Friday, November 6, 2009

Vue Render Settings

You can select user settings, then load this file - S:\PROJECTS\Virtual Biology\Drafts\Art\Production\Ecology\Vue\Vue_Scenes\Vue_RenderSettings.urs

or manually adjust settings using this cool screen-cap!

Thursday, October 29, 2009

Hi All, Since a lot of us are going to be working on the biology in the next little while I realized that I needed to publish the list of all the changes that I know about that need to be made from the layout versions of the animations. Here are the links to view the latest version of each layout animation and the current list of changes that we have for each one:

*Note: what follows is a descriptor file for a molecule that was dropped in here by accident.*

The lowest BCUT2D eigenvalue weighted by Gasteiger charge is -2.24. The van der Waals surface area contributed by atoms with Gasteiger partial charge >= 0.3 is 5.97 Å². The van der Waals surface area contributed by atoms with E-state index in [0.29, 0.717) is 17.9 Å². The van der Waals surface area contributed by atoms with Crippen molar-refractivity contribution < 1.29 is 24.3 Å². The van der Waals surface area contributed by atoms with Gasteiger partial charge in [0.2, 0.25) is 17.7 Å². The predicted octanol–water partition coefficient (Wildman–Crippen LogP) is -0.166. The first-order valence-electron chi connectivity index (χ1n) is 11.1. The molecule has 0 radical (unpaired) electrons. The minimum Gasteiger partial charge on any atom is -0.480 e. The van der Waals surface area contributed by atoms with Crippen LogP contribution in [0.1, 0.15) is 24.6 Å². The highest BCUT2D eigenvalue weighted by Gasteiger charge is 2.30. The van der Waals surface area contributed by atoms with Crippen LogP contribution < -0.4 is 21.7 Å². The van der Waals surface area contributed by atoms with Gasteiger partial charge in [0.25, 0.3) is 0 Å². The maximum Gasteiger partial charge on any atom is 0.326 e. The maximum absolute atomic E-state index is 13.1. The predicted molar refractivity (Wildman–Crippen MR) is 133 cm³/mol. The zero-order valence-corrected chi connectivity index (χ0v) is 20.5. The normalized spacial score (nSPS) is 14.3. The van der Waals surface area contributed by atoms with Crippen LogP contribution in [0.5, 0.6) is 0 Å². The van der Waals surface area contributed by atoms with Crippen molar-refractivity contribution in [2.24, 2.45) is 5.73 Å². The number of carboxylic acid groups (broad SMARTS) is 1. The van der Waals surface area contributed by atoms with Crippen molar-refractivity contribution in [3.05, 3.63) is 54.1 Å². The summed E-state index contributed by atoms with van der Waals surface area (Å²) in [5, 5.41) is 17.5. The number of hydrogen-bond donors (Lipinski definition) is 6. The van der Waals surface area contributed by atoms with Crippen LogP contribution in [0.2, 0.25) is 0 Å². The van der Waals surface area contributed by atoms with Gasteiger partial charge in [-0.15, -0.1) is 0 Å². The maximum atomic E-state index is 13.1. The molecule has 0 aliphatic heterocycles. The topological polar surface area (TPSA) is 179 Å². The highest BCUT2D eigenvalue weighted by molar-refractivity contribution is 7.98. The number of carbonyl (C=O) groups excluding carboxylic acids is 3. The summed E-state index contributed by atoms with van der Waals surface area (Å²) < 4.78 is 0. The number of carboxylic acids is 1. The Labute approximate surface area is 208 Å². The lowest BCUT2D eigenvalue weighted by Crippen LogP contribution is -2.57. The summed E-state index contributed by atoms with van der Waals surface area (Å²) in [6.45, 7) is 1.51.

1. Beef up the thickness of the chromosomes starting at 00:30. They should be much more substantial that the microphillaments.
2. Where do the centriols come from at 00:31? should they be at the polls when we switch to UV light or migrate from one spot as shown?
3. Vary the lengths of the chromosomes.
4. Have the nuclear membrane fade in more gradually around the unraveling chromosomes between 00:50 - 00:58.
5. Pinch and flow the organelles when dividing the outer membrane at the end of division 00:58-01:01.

1. Beef up the thickness of the chromosomes starting at 00:30. They should be much more substantial that the microphillaments.
2. Where do the centriols come from at 00:31? should they be at the polls when we switch to UV light or migrate from one spot as shown?
3. At 00:42 have chromosomes pair up near each other like in image "Meiosis Part 2 Screen Shot #1.jpg"
4. At 00:53 have all of the spindle fibers growing or shrinking "Meiosis Part 2 Screen Shot #2.jpg"
5. Align first chromosome pull at 00:53 and cell division axis at 01:02 see "Meiosis Part 2 Screen Shot #3.jpg"